NCAA issues deadlines to local airlines over ticket debts

The Nigerian Civil Aviation Authority (NCAA) disclosed during a meeting on Tuesday, August 30, that local airlines owe N19 billion and $7.6 million in ticket charges.

The Nigerian Civil Aviation Authority (NCAA) disclosed during a meeting on Tuesday, August 30, that local airlines owe N19 billion and $7.6 million in ticket charges.

The regulator accused the operators of deliberately wanting to cripple their operations. He also stated that the airlines must commit to a payment plan in the next 30 days or run the risk of being suspended.


NCAA Director General Musa Nuhu, who submitted these observations and statistics yesterday during a meeting with the stakeholders, pointed out the indebtedness was crippling the organisation’s finances and putting it in a condition of contention against the Federal Government.

He explained that all airlines owe some debt to the NCAA, Federal Airports Authority of Nigeria (FAAN) and Nigerian Airspace Management Agency (NAMA).

Nuhu reported, “The Airlines of Nigeria owe NAMA over N5 billion, and FAAN a sum of over N19 billion.

The Director General stated that rather than thinking creatively to ensure the growth of their businesses and the industry, the airlines have targeted the regulator with a “campaign of calumny and falsehoods.”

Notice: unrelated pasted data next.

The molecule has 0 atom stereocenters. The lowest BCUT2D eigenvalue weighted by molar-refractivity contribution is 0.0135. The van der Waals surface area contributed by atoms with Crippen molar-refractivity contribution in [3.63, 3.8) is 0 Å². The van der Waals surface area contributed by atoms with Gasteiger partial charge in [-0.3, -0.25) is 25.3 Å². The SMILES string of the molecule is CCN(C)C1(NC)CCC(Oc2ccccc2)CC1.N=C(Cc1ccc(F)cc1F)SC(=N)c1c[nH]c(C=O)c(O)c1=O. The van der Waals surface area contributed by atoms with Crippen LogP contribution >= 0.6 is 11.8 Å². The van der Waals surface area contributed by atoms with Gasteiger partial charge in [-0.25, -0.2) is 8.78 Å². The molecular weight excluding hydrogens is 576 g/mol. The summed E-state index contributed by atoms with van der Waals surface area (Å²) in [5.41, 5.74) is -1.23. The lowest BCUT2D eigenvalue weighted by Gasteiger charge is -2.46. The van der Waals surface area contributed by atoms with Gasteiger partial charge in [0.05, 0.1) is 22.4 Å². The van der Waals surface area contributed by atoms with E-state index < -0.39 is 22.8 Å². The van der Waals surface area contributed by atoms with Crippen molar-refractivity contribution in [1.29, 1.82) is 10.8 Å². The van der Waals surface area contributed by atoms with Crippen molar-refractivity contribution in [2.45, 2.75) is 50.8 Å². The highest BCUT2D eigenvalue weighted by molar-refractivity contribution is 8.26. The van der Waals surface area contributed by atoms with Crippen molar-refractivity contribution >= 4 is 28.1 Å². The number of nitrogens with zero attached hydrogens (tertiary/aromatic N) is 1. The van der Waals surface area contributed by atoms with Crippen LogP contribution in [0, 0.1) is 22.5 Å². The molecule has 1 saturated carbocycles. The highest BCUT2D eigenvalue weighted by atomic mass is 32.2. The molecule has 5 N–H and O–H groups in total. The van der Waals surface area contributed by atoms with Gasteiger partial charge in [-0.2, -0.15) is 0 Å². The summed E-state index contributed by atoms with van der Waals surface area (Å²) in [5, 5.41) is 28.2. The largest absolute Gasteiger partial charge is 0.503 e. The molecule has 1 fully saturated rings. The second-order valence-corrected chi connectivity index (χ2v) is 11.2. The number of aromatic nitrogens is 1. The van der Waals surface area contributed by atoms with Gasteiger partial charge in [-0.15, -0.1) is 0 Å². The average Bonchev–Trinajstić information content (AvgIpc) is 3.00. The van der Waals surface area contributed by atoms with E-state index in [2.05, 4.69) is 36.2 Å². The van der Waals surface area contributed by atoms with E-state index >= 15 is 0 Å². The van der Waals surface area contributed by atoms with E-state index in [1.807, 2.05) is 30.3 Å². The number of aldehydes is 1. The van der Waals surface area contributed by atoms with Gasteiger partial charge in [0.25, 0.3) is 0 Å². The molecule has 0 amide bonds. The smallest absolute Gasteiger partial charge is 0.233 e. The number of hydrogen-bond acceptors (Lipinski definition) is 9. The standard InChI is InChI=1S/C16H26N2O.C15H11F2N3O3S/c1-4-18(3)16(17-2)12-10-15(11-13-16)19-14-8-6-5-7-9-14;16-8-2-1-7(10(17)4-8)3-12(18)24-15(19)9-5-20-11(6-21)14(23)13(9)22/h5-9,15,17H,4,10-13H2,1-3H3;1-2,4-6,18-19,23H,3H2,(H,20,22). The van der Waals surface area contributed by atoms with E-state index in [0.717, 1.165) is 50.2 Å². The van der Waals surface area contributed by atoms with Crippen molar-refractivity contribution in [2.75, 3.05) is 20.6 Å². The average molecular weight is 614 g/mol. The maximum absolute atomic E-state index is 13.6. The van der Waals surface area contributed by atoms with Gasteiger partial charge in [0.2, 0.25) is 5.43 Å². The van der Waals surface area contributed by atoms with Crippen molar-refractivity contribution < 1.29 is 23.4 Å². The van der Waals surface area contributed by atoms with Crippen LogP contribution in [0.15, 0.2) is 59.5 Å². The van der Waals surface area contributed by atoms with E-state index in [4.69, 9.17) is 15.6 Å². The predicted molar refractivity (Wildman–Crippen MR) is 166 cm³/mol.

On the other hand, the Airline Operators of Nigeria (AON) have accused NCAA of multiple charges.

The organisation had written a letter to the Minister of Finance, Budget and National Planning, Zainab Ahmed, wherein AON said that the charges occasioned by the crises of forex and Jet A1 (aviation fuel) were choking the players.


Irked by the tone of their complaint, the Director General of the NCAA said the accusation was unfair, unfounded and had a scent of blackmail to it.

He explained that the NCAA charges the airlines just cost recovery, as most of its revenues come from statutory charges on air tickets borne by customers, adding that the airlines subtract the funds without forwarding them to the aviation agencies.

Nuhu remarked that the accusations were far from the truth, insisting that a close analysis of charges between Nigeria and Ghana has revealed that the latter bills over 100 per cent higher than the former.

He hinted at the need to conduct a review, as according to him, the Authority had not carried one out in 13 years, even though the operational costs keep rising.

While reacting to this, Kashim Bukar Shettima, Chief Executive Officer of Skye Jet, urged a peaceful resolution of the matter.

He said the Director General could have conversed with the AON privately on the issue and avoided “washing their dirty linen in public.”

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